"I said to Tony Romo on the sideline, wouldn't it be amazing if we won this game," Phillips said. "Then we didn't make the two-pointer, but our kicker just did a great job, hit two straight 53-yarders and an onside kick."

Conversely, it was the second heartbreaking home loss for the Bills, who loss in Week One to the Denver Broncos, when Jason Elam hit a 42-yard field goal as time expired.

"(It was) the second painful loss on the last play of a game (for us)," Jauron said. "They played their hearts out; we just didn't make enough plays. We needed one more play to win it and we didn't get the play...It hurts and that one hurt."

The comeback victory overshadowed what was a dreadful game for Romo, who tied Troy Aikman's club record for most interceptions in a single game.

After Julius Jones was stuffed on back-to-back downs on Dallas' first possession, Romo sailed his first pass of the game well over the head of Jason Witten into the waiting hands of defensive back George Wilson, who returned the errant throw 25 yards for the first touchdown of the game and a 7-0 lead.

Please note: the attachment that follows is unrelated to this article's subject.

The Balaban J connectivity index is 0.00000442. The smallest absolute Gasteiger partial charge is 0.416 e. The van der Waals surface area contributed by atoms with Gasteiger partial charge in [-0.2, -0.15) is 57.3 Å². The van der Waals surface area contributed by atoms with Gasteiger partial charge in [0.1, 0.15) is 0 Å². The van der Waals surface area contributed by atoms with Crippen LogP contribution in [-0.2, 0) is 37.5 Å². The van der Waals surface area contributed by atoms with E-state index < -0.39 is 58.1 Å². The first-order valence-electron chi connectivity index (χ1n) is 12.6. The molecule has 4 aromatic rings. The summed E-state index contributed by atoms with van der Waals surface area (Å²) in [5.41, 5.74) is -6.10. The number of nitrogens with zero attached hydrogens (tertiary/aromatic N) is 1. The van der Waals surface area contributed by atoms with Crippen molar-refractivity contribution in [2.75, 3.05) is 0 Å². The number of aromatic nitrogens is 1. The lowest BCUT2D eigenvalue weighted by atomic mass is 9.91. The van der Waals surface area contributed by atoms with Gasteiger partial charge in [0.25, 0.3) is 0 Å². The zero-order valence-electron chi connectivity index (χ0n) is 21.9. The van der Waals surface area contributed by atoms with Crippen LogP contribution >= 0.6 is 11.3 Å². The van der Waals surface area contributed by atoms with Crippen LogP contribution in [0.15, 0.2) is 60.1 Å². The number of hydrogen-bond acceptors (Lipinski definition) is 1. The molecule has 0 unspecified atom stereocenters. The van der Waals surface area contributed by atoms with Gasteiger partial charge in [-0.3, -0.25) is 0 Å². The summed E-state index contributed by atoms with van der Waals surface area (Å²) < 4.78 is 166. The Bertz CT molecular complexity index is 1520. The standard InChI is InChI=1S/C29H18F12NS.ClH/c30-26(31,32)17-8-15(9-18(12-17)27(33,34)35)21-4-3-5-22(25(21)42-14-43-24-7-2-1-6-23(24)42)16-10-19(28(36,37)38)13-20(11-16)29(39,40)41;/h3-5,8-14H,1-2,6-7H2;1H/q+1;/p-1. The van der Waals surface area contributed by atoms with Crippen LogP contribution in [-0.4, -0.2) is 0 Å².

Perhaps still stinging from Buffalo's quick strike, Romo's second throw - also intended for Witten - was intercepted on a spectacular diving catch by linebacker Angelo Crowell and returned five yards to the Cowboys 44.

In the second quarter, the Cowboys' quarterback was intercepted yet again, this time when Bills defensive end Chris Kelsay deflected Romo's pass attempt around the Dallas 4. The deflection went high into the air and straight back into the end zone, allowing Kelsay to run under the ball for Buffalo's second score, sending the Bills to a 17-7 advantage.

Romo's dreadful first half continued on the next possession when Greer leaped in front of a pass intended for receiver Sam Hurd at the Dallas 42. With his four interceptions in the first half, Romo became the first quarterback to throw four interceptions in a half since Chicago Bears quarterback Kyle Orton did so on September 25, 2005, against the Cincinnati Bengals.

For the second time in the first half, however, the Bills could not convert on Dallas' turnover, making the questionable decision to attempt a 54-yard field goal. Lindell's kick sailed wide right with 36 seconds remaining, leaving the ball at the Buffalo 44 for the potent Dallas offense, which entered the game as the league's best.